Index to Chiropractic Literature
Index to Chiropractic Literature
My ICL     Sign In
Thursday, October 28, 2021
Index to Chiropractic LiteratureIndex to Chiropractic LiteratureIndex to Chiropractic Literature
Share:


For best results switch to Advanced Search.
Article Detail
Return to Search Results
ID 24757
  Title Relationship between craniocervical orientation and center of force of occlusion in adults
URL https://uppercervicalsubluxation.sharepoint.com/Pages/2016_1466_cervicocranialocclusion.aspx
Journal J Upper Cervical Chiropr Res. 2016 Fall;2016(4):Online access only p 53-59
Author(s)
Subject(s)
Peer Review Yes
Publication Type Article
Abstract/Notes

Objective: Clinical observation and anecdotal reports suggest changes can occur to dental occlusion following intervention with the National Upper Cervical Chiropractic Association (NUCCA) procedure. This case controlled study discerned if occlusion changes are measurable using a dental force plate (T-Scan®) following an adjustment to the craniocervical junction (CCJ).

Methods: A degree of case control was established by active patients being assessed twice prior to and following intervention. Before-after intervention assessment included posture evaluation and dental occlusion (T-Scan®).

Results: Findings suggest that changes in posture and occlusion can be observed after t he NUCCA chiropractic procedure. Not all patients demonstrated a more balanced contact pattern following the adjustment, indicating a need for further investigation.

Discussion: These findings may suggest interconnectivity between the CCJ and an individual's occlusal contacts and support the need for further integration between chiropractors and dentists seeking to co-manage temporomandibular joint disorders.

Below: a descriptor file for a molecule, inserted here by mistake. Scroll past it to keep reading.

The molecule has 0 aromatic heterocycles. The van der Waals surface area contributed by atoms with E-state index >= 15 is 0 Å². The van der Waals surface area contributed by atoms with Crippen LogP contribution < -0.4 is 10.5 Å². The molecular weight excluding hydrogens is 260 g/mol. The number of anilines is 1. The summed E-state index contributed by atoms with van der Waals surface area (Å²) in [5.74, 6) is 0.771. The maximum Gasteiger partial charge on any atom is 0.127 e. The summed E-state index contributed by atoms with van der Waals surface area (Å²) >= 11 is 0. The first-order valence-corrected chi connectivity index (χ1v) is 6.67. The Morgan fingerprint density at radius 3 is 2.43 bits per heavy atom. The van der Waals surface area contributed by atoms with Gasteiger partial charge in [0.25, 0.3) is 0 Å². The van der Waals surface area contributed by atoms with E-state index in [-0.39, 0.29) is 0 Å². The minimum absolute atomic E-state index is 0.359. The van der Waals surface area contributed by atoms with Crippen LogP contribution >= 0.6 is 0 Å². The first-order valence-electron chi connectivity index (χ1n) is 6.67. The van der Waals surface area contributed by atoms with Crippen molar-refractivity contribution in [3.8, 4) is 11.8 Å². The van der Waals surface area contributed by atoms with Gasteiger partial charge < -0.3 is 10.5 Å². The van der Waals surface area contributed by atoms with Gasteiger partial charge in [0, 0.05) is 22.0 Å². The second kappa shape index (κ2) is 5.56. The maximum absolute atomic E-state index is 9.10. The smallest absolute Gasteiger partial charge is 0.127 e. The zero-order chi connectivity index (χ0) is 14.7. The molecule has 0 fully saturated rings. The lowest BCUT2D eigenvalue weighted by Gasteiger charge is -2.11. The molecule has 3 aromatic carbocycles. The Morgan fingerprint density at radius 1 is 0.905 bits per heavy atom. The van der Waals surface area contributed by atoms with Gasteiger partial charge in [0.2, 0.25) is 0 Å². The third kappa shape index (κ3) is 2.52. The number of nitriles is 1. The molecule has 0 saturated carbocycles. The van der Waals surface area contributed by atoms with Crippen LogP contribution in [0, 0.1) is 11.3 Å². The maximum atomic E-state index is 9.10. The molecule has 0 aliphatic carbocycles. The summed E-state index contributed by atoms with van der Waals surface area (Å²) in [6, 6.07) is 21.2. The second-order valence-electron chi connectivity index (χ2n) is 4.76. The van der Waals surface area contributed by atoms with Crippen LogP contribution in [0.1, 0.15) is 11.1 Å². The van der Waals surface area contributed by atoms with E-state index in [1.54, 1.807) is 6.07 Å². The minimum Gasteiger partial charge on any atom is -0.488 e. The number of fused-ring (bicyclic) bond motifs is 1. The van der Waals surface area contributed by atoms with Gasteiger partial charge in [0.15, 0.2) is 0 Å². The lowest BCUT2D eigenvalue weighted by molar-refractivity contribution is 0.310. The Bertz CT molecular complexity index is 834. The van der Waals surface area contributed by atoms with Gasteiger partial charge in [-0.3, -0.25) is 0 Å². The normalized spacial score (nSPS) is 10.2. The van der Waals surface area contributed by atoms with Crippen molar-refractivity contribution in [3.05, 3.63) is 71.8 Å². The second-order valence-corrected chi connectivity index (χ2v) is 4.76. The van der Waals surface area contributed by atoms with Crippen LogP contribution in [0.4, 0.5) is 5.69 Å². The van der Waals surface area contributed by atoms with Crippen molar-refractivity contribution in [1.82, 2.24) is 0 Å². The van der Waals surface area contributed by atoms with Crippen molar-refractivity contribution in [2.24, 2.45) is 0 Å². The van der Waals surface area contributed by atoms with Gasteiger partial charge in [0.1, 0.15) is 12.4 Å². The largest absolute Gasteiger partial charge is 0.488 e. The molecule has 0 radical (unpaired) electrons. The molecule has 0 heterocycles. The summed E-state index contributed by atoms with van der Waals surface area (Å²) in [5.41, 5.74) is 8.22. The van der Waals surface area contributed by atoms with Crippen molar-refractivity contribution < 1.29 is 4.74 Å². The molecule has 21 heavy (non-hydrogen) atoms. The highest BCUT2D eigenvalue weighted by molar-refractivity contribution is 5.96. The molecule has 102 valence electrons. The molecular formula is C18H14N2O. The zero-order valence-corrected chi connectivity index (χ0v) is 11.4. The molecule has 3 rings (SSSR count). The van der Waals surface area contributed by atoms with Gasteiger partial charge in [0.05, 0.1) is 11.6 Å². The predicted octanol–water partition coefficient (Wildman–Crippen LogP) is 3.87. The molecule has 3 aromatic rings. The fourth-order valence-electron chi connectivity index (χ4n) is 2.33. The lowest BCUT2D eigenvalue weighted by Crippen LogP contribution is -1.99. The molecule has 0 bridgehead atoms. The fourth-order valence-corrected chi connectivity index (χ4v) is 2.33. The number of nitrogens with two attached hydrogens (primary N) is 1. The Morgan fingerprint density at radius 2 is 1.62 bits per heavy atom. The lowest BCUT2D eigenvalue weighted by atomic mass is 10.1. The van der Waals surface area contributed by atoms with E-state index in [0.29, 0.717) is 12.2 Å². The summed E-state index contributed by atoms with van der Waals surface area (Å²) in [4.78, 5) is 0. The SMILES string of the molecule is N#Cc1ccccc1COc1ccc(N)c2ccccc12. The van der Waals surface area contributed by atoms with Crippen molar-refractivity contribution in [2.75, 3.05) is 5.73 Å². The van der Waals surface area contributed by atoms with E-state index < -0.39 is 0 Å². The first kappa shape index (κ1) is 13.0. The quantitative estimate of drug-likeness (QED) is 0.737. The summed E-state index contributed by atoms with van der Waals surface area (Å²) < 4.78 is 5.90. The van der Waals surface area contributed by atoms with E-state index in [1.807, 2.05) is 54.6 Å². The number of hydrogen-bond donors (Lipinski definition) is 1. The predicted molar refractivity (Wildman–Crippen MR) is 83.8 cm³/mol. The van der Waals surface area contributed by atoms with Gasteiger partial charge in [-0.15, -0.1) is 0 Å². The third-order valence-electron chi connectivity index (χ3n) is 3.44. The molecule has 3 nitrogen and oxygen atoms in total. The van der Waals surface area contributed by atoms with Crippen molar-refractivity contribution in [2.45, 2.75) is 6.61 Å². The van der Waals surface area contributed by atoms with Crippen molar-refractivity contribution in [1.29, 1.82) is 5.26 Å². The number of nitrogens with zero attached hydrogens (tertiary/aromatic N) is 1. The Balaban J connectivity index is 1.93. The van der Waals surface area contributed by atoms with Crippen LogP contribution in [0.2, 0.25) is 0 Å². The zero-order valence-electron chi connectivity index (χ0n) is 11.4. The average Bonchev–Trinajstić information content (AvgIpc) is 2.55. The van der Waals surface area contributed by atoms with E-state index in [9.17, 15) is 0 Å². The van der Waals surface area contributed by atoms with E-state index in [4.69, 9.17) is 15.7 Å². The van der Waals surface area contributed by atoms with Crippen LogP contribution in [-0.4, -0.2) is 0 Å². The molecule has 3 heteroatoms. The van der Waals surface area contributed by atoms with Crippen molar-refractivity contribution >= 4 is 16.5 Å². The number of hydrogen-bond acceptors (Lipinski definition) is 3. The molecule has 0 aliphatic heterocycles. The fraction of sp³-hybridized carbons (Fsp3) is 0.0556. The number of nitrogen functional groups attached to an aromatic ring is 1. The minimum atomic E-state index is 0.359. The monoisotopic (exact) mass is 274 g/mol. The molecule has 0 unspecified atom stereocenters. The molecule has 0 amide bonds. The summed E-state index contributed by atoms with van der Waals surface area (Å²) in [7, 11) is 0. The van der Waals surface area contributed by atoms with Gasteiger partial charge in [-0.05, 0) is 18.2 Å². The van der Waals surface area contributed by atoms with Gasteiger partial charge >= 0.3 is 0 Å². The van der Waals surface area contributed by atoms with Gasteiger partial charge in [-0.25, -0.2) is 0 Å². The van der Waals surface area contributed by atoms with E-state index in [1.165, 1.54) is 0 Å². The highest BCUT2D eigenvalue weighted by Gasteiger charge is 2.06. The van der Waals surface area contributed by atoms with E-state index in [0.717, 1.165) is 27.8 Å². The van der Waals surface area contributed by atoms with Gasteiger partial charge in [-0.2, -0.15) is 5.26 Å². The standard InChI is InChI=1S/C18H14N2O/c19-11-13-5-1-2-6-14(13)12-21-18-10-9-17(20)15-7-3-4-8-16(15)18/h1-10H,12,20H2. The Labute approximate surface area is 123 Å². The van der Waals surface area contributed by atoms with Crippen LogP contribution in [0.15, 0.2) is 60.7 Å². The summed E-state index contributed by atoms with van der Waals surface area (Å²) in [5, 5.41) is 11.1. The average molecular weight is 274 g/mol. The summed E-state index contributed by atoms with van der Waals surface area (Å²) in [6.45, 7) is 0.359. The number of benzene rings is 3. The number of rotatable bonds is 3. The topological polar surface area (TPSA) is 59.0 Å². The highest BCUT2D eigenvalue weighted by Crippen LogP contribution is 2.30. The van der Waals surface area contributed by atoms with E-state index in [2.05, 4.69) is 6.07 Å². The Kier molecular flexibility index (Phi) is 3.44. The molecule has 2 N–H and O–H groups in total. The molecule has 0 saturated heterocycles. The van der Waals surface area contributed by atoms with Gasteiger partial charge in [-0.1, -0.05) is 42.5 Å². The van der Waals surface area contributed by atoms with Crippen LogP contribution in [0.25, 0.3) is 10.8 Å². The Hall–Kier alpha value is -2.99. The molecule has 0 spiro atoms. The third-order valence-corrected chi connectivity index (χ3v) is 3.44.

Author keywords: Chiropractic adjustment, occlusal contacts, occlusion, T-scan, temporomandibular joint disorders, craniocervical junction, posture, alignment

This abstract is reproduced with the permission of the publisher; full text by subscription. Link to PDF version


 

   Text (Citation) Tagged (Export) Excel
 
Email To
Subject
 Message
Format
HTML Text     Excel



To use this feature you must register a personal account in My ICL. Registration is free! In My ICL you can save your ICL searches in My Searches, and you can save search results in My Collections. Be sure to use the Held Citations feature to collect citations from an entire search session. Read more search tips.

Sign Into Existing My ICL Account    |    Register A New My ICL Account
Search Tips
  • Enclose phrases in "quotation marks".  Examples: "low back pain", "evidence-based"
  • Retrieve all forms of a word with an asterisk*, also called a wildcard or truncation.  Example: chiropract* retrieves chiropractic, chiropractor, chiropractors
  • Register an account in My ICL to save search histories (My Searches) and collections of records (My Collections)
Advanced Search Tips